Political Philosophy: Aquinas and Monarchy

Thomas Aquinas is a towering figure in Christian medieval thought. In his work, On Kingship, he presents a defense of the monarchical system of government. He begins by asserting that “it is natural for man, more than for any other animal, to be a social and political animal.” Though this claim is not immediately apparent, Aquinas gives little justification for it. Hobbes and Rousseau both disagree with him, instead positing that men require a social contract in order to live in society. They both believe that society does not come about naturally. But instead of defending his claim, Aquinas merely says, “This is clearly a necessity of man’s nature.” As Aquinas frequently refers to Aristotle in his other works, it is possible that he is relying on Aristotle’s famous conclusion that “man is by nature a political animal” and does not feel that it is necessary to give his own justification. Another possibility is that he takes it as a natural conclusion to God’s statement in Genesis 1 that “It is not good for man to be alone.” After Aquinas declares that man is political by nature, he extrapolates several benefits that man receives through his political nature, such as having access to each other’s discoveries. However, these are not justifications for his claim, but rather conclusions drawn from his claim.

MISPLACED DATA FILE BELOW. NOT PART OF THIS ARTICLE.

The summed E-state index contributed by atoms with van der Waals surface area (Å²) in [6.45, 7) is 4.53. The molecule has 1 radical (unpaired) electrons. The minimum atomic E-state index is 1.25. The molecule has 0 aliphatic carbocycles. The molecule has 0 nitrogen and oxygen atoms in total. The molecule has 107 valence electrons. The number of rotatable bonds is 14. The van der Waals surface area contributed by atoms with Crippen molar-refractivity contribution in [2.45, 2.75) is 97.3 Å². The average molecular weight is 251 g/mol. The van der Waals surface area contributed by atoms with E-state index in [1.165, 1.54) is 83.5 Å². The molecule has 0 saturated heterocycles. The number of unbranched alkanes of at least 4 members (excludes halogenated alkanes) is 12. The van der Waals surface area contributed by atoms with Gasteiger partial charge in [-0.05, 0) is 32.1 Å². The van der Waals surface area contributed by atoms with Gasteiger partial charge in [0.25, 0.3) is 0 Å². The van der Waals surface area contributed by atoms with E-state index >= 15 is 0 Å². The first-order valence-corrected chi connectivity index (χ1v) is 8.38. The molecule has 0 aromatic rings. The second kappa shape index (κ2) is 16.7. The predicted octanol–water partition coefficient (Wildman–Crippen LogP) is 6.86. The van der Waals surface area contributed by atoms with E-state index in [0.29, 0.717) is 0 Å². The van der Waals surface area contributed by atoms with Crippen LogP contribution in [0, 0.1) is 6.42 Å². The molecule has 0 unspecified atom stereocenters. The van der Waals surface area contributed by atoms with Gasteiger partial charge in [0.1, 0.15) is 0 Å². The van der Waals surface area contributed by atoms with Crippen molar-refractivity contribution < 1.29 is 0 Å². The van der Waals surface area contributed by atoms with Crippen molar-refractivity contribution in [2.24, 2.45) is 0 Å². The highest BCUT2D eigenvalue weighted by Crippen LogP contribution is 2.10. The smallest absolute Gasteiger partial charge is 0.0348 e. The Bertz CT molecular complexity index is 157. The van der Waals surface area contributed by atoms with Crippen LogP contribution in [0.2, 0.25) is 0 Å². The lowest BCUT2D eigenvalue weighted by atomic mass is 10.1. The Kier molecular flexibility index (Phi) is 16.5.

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Wisdom of the Moderns: A Brush with Nihilism

In Joseph Conrad’s Heart of Darkness, we are given a picture of two men’s experiences of life in Africa. Soon after Marlow is told that Kurtz has died, he summarizes his view of life in one long paragraph (p. 70-71). The experiences and reactions of Marlow and Mr. Kurtz that are discussed in this paragraph can be understood as being a temptation towards nihilism.

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Wisdom of the Moderns: Master Kurtz

A primary theme in the works of Friedrich Nietzsche is the duality of master and slave morality. His master morality can be summarized in Ralph Waldo Emerson’s declaration in Self-Reliance that “virtue is Height.” Nietzsche says that slave morality is essentially a psychological trick used by the lower castes of society to take revenge on the nobility for being better than they are. It can be seen that Kurtz from Joseph Conrad’s novella Heart of Darkness is an adherent of master morality rather than slave morality.

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